Review: Day of War is a special novel amid special novels. The only flaw with Day of War is that very few people may actually get what the author is trying to do, so compelling is the writing. If one--and the story is so fiercely driven and compelling that it would be very easy to do-- is distracted enough to be caught up merely in the characters swinging swords and bleeding bodies, they may miss the brilliantly composed dialectics bleeding through every carefully crafted page and chapter. They may miss, just as they might in the Bible itself, the real and true meaning of stories about war and painful descriptions of human suffering. The real story that speaks about paradigms, lifestyles, and above all the quest for ontology--literally what it means to be, who we are, and why we suffer along with triumphs. The point is that this novel, while as white-knuckled, and testosterone producing as any blockbuster war epic, is really about people, not war. This novel is about parents and sons, women, and honor and righteousness. It is about the religiously supernatural, and the human traps we all must experience, and Graham's writing is so detailed and compelling that one would have to have a dormant heart to not feel the pain as one reads the perils of Jonathon, Saul, David, and Benaiah. Finally, the story is really about conversion, and confusion of conversion. Graham doesn't paint a simplistic or unitary figure of who prophets and people are, but describes characters who are real--flawed, but heroic. You will respect what our ancestors have done in new and profound ways after reading DOW. As a slightly compulsive student of the Bible myself, I am constantly frustrated when novels that describe the Bible use populist and even pontificating promotions of the Bible that are often odd, unrealistic, hopelessly inaccurate, and frankly, a little Star Trek. Graham's knowledge and passion for the history and depth of the Bible is a wonderful breath of relieving oxygen. For instance, where most writers gloss over the importance of the Old Testament's temple attire, use of Urim and Thummum, and reliance of both males and females with metaphysical insight, and where most seem to be confused or adrift on the chapters of Isaiah and Ezekiel and the meaning and intent of the Abrahamic Covenant, Graham brilliantly strangles the reader into the realities and daily life of the ancient inhabitants of the modern Middle East, and makes it all believable and palpable, and he even accurately describes the atrocities and unbelievable vices of ancient temples and standards of those who would follow and serve Baal, all in a way that doesn't feel odd, preachy, weird-o-ish, and for lack of a better word, is mesmerizing. The point is that DOW is so expertly written, so absolutely tantalizing, that one is tempted to feel the rush of a story such as Braveheart and do nothing more. In fact, probably most of the book reviewers will talk just about that aspect of DOW, and it is wor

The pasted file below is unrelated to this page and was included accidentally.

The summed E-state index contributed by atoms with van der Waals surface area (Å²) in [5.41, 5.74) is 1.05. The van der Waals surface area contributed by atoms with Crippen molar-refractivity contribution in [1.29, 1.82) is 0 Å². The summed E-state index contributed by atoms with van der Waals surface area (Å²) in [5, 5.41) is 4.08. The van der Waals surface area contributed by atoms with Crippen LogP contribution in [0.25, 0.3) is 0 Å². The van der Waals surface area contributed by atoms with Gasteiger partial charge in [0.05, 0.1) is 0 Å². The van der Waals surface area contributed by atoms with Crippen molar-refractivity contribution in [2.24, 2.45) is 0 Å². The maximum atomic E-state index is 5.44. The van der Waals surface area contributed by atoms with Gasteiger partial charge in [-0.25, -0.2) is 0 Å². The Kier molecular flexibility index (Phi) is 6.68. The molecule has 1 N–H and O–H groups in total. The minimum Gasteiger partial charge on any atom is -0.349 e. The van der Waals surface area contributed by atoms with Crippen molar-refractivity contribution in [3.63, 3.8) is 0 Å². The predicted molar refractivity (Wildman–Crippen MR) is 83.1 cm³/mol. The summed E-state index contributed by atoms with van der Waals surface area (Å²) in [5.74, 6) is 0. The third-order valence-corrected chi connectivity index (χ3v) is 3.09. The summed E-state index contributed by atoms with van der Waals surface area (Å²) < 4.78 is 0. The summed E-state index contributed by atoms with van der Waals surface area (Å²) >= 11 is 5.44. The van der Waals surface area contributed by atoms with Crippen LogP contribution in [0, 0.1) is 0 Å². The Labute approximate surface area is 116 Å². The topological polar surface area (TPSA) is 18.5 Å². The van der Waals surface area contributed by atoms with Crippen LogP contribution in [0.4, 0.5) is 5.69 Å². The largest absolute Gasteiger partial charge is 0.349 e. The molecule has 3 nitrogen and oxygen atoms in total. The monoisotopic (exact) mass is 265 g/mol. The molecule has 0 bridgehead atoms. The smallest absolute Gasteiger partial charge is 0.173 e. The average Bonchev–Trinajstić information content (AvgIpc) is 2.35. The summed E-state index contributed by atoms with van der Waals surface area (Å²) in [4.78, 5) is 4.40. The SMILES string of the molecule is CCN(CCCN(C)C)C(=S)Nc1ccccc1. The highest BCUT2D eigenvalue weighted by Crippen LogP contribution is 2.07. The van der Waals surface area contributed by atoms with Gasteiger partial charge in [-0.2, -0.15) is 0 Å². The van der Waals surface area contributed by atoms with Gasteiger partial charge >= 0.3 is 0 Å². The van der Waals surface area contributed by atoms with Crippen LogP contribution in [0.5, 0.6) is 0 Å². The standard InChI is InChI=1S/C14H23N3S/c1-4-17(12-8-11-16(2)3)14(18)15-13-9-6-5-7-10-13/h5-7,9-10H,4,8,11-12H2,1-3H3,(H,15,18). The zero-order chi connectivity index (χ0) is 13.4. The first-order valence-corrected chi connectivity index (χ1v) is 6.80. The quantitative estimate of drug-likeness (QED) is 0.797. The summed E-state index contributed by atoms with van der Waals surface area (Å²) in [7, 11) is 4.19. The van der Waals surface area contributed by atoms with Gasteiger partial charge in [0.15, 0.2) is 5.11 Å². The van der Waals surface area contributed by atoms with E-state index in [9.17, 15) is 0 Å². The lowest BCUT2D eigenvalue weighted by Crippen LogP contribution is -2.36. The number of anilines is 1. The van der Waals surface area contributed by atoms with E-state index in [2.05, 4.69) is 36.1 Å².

worth the read